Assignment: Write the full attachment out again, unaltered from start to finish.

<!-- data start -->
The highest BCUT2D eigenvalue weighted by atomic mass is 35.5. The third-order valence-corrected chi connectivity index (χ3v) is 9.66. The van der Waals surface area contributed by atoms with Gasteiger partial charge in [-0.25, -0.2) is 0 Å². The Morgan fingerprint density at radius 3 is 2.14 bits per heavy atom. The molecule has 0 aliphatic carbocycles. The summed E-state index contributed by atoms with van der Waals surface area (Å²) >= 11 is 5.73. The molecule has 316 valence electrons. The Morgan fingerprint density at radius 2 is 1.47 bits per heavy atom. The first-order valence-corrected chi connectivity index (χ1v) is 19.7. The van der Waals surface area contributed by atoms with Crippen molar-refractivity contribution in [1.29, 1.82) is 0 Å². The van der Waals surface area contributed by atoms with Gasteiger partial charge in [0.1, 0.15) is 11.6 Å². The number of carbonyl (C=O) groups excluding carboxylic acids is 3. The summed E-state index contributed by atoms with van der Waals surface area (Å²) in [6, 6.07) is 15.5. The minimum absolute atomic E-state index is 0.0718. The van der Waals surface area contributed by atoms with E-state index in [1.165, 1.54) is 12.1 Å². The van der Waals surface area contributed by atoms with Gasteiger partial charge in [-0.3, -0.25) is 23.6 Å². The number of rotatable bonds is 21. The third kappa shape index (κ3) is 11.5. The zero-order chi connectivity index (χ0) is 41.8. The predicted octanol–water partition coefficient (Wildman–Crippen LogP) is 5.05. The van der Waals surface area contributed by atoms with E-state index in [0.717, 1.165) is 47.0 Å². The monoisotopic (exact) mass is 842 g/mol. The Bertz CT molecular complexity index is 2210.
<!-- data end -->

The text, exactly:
The highest BCUT2D eigenvalue weighted by atomic mass is 35.5. The third-order valence-corrected chi connectivity index (χ3v) is 9.66. The van der Waals surface area contributed by atoms with Gasteiger partial charge in [-0.25, -0.2) is 0 Å². The Morgan fingerprint density at radius 3 is 2.14 bits per heavy atom. The molecule has 0 aliphatic carbocycles. The summed E-state index contributed by atoms with van der Waals surface area (Å²) >= 11 is 5.73. The molecule has 316 valence electrons. The Morgan fingerprint density at radius 2 is 1.47 bits per heavy atom. The first-order valence-corrected chi connectivity index (χ1v) is 19.7. The van der Waals surface area contributed by atoms with Crippen molar-refractivity contribution in [1.29, 1.82) is 0 Å². The van der Waals surface area contributed by atoms with Gasteiger partial charge in [0.1, 0.15) is 11.6 Å². The number of carbonyl (C=O) groups excluding carboxylic acids is 3. The summed E-state index contributed by atoms with van der Waals surface area (Å²) in [6, 6.07) is 15.5. The minimum absolute atomic E-state index is 0.0718. The van der Waals surface area contributed by atoms with E-state index in [1.165, 1.54) is 12.1 Å². The van der Waals surface area contributed by atoms with Gasteiger partial charge in [-0.3, -0.25) is 23.6 Å². The number of rotatable bonds is 21. The third kappa shape index (κ3) is 11.5. The zero-order chi connectivity index (χ0) is 41.8. The predicted octanol–water partition coefficient (Wildman–Crippen LogP) is 5.05. The van der Waals surface area contributed by atoms with E-state index in [0.717, 1.165) is 47.0 Å². The monoisotopic (exact) mass is 842 g/mol. The Bertz CT molecular complexity index is 2210.